Serotonergic agents in the treatment of social phobia in children and adolescents: A case series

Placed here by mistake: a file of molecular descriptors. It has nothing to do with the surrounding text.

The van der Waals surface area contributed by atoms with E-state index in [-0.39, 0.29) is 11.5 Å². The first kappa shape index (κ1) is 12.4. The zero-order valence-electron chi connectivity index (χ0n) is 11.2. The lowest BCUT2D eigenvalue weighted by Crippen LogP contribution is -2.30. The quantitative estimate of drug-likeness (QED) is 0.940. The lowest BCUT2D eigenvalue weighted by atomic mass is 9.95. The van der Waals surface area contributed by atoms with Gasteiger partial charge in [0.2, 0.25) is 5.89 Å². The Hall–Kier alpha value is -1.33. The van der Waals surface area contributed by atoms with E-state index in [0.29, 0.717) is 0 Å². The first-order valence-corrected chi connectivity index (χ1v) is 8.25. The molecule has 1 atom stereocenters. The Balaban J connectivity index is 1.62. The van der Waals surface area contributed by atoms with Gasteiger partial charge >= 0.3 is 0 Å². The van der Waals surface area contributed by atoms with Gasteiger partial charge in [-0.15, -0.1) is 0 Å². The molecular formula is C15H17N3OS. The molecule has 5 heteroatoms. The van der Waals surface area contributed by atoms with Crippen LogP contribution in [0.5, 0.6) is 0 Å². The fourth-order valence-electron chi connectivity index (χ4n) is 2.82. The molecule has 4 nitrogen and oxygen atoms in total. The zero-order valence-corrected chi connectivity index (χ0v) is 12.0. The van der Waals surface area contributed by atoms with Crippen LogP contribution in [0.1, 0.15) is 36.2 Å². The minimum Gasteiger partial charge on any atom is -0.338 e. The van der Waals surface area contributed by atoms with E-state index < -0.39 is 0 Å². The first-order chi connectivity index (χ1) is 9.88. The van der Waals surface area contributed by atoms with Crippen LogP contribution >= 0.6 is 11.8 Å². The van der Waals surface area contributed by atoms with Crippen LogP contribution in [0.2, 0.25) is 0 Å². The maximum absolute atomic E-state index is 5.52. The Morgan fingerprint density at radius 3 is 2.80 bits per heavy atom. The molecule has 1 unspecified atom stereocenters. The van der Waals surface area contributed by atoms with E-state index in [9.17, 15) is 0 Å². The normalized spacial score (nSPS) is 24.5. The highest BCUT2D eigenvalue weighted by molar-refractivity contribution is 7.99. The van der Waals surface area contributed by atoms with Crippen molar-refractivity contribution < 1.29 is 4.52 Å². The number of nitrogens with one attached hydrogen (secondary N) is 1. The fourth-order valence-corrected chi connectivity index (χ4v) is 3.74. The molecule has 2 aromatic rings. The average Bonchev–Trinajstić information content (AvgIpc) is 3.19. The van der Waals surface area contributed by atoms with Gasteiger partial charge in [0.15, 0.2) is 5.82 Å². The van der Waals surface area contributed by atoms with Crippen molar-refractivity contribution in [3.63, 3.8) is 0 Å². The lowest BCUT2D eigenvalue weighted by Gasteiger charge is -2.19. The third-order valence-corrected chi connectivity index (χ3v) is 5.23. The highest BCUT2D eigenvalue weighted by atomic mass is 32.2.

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Serotonergic agents have become the treatment of choice for adult patients with social phobia. However, there are few reports of the use of these agents in the treatment of children and adolescents with this disorder. The pharmacological treatment of social anxiety in children and adolescents is briefly reviewed, and a consecutive series of child and adolescent patients who were treated with a variety of serotonin acting agents is described. Seven patients, aged 7 to 18 years, with a Primary DSM-IV diagnosis of generalized social phobia were treated with paroxetine, sertraline, or nefazodone for up to 7 months. Response to treatment was evaluated by retrospective chart review by the treating clinicians. All of the patients appeared to have a very positive clinical response to the serotonergic agents. No adverse events were reported and side effects were well tolerated. Results suggest that serotonergic agents may be an effective and safe treatment for children and adolescents with social phobia.
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